None of us like to admit that we’re wrong, but sometimes we need to suck in our pride and admit when we’ve made a mistake. If you’re thinking about getting your old job back, then that is exactly what you have to consider doing.
Don’t think you’re in the clear once you’ve begged and pleaded for your old job. Chances are good your old job won’t take you back with open arms. Although it’s easier for them to re-hire an old coworker than hire and train a new one, there are still risks involved. What if the reasons you quit in the first place creep up again? How can they trust someone who left them? This is when leaving on good terms is really important.
When it comes to getting your old job back there are few things you must consider first. Ask yourself why you want to quit your current, new job. Will going back to your old job be any better? Ask yourself why you left your old job in the first place and think about how you’ll change the old things that bothered you so when you return you won’t be compelled to quit again.
The last thing to consider, the most important, is did you leave your job on good terms? Have you been keeping in touch with your former boss and coworkers? If you have, then there’s a good chance of getting your job versus someone that left with some bridges burned. Establishing a relationship with your boss even after you leave them will make it easier to ask for your old job back.
Now that you’ve got your foot in the door, there’s the interview. Here’s where you want to prove that you’re worth re-hiring. Think about the good qualities your old job had and why you like the company- whether it’s because of their missions, their passion in the industry or the good people in the office. Make sure you’ve amped up your resume with strong references that you’ve picked up at the job you left your old job for. Make yourself more valuable and bring new ideas to the table by picking up new skills and attending conferences in your industry. Showing your commitment to your job and its industry will show your old company how committed you are. Sell yourself as being the best person for your old position by highlighting the weaknesses of hiring an outsider. You’re already trained in the field, know everyone at the office, have experience and you save the company time and money from hiring and training a new candidate.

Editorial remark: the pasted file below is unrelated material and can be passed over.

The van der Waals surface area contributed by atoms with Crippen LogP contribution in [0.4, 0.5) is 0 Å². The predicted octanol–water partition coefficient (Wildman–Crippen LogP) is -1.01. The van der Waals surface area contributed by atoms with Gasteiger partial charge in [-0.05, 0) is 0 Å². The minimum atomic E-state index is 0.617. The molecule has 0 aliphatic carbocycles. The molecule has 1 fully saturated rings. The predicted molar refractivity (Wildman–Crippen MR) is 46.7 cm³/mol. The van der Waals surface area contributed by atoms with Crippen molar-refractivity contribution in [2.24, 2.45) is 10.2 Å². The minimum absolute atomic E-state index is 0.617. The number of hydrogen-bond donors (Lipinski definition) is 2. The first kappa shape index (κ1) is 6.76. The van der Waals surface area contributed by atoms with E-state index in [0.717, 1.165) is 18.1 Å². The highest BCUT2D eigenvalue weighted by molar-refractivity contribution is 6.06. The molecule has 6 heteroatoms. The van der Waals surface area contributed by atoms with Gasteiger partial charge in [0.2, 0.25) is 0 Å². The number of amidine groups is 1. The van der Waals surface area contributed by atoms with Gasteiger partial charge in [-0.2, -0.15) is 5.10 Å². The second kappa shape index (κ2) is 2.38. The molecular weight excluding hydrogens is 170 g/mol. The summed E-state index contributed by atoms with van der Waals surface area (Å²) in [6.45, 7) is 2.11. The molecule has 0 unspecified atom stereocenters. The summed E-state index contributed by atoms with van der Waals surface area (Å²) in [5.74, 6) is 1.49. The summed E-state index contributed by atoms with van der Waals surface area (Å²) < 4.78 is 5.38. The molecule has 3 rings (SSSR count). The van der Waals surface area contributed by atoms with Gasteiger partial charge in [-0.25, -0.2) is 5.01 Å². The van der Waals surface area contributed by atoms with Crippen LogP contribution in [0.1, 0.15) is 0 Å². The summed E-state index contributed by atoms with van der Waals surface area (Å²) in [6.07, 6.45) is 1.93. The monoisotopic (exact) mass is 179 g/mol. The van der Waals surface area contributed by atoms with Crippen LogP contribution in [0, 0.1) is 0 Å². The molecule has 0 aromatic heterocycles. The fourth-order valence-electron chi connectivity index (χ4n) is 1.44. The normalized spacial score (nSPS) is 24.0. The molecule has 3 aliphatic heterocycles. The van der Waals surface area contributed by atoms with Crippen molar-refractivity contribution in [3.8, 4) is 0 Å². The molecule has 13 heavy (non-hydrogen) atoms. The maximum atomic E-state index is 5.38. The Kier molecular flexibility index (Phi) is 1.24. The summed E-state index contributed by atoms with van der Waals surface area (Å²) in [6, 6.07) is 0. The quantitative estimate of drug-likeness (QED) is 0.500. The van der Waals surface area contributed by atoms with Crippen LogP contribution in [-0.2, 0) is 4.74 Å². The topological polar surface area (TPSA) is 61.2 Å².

Be prepared to ask the big question, why did you leave your job? This is the time to show some integrity and shallow your pride. Admit you made a mistake and explain how you’ll solve the issues that made you leave your job. Tell them how you learned from your mistake. Once you’re in again and back at your job, don’t think it’ll be easy. You’ll have to work hard to prove yourself and make an impression on the company again. They’re taking a risk re-hiring you and you need to rise to the occasion and show them that they made the right choice.